2017 saw a lot of awful things hit the silver screen. “Justice League” reared its ugly head, “War for the Planet of the Apes” gave us an uninspired conclusion to what was a promising series, “Alien: Covenant” made us question why anyone liked “Alien” in the first place, and we got another “Transformers” sequel. Golly gee.
But in my opinion, one of the worst movies to come out of last year was a film that epitomizes sequel and reboot culture so perfectly that you probably forgot about it.
That movie is “Star Wars: The Last Jedi.”
I mean “Jumanji: Welcome to the Jungle.” Don’t jokes translate so well in text?
“Jumanji” was originally a children’s book by Chris Van Allsburg, adapted into a popular 1995 movie starring the late great Robin Williams. The adaptation was about as true to the source material as say, Disney’s “The Jungle Book” adaptation, but it worked and there was a cartoon later that included more elements from the book, so all was forgiven. Suffice it to say, it included enough inspiration from the source material to make this type of story work, while adding its own touches that made it stand on its own two feet.
That, and for a children’s movie, the original “Jumanji” actually included a fair amount of emotional depth, tackling tough themes such as abandonment and isolation. The plot for the first film can be boiled down to “kids play a magical board game. Main character kid gets trapped in the game for decades, and when he gets out, he needs to find a way to put everything back to normal.” Sounds like a wacky premise, right? That’s because it is, but there’s also a fair amount of conflict and drama to it.
“Jumanji” 1995 largely follows Robin Williams as the protagonist, Alan Parrish, the said main character kid who got sucked into the board game only to be freed decades later. Parrish enters a world 26 years removed from the one he grew up in, and despite having physically aged 26 years, he is still a kid mentally, and the movie spends a decent amount of time slowly following him, revealing information about the film’s world as Parrish discovers it. The audience reacts as Parrish reacts, allowing his realizations to have weight while giving Williams a unique task as an actor to realistically portray how a kid would process finding out i.e. his parents are dead, everyone he knows is old and has moved on, and that he essentially has nothing to go back to. To add to this, the main child actors that accompany Williams throughout the movie (played by Kirsten Dunst and Bradley Pierce) are orphans!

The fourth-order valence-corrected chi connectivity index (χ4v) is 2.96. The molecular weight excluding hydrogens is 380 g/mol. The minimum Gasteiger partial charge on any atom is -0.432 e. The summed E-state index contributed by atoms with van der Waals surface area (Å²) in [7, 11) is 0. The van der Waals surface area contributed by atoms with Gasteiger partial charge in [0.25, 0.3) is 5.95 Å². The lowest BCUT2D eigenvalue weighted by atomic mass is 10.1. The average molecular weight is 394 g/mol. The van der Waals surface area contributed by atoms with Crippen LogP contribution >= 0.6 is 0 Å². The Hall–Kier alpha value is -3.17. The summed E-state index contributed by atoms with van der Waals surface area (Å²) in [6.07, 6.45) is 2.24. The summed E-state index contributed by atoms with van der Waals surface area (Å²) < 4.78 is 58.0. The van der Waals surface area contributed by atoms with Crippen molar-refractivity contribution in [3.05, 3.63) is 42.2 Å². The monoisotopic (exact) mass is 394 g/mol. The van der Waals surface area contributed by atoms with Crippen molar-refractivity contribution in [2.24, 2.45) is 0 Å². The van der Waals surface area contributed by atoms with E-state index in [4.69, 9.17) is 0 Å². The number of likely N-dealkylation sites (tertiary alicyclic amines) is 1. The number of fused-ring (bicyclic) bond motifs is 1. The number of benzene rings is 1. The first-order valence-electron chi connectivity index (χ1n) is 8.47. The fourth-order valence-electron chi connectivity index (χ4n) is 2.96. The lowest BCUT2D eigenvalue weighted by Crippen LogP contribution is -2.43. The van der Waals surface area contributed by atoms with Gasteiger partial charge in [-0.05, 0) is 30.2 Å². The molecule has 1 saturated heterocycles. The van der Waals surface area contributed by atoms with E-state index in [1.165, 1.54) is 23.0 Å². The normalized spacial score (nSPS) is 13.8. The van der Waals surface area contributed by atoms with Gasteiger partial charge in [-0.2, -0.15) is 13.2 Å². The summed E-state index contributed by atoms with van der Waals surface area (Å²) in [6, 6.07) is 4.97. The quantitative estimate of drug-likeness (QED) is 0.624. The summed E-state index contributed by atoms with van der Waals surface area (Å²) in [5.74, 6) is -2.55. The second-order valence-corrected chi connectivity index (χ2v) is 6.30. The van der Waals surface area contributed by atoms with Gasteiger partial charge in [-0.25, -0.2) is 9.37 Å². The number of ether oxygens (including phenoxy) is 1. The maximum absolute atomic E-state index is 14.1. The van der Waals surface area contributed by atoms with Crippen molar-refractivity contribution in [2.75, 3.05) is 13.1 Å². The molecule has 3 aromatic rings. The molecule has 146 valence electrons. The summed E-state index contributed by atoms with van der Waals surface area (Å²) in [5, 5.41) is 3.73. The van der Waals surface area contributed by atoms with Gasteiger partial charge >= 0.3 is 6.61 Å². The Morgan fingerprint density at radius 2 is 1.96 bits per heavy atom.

Yeah, “Jumanji” had some pretty heavy themes for what essentially was a wacky board game movie, where the game was trying to kill them.
And then, 22 years later, Sony Pictures gave us a sequel. And it wasn’t good, and arguably unnecessary, though to be fair the 1995 movie left the door open to “Welcome to the Jungle,” by how it ended, with a sequel bait scene. For those of you that don’t know, “Jumanji” 1995 ended with the titular game board washing up on some shore, and that is where the sequel picks up, with one of the kind-of-lead’s dad picking it up on a beach in 1996. I guess it was just sitting there for a year, despite the fact that the last film clearly ended with two people about to discover it.
And this gets into a large problem with “Welcome to the Jungle,” and a lot of shitty reboots and sequels in general; “Jumanji” 2 wants to benefit from having continuity with the film before it, but is unwilling to put in the work to make sure that continuity has consistency, that beach scene being the first instance of this, albeit very minorly.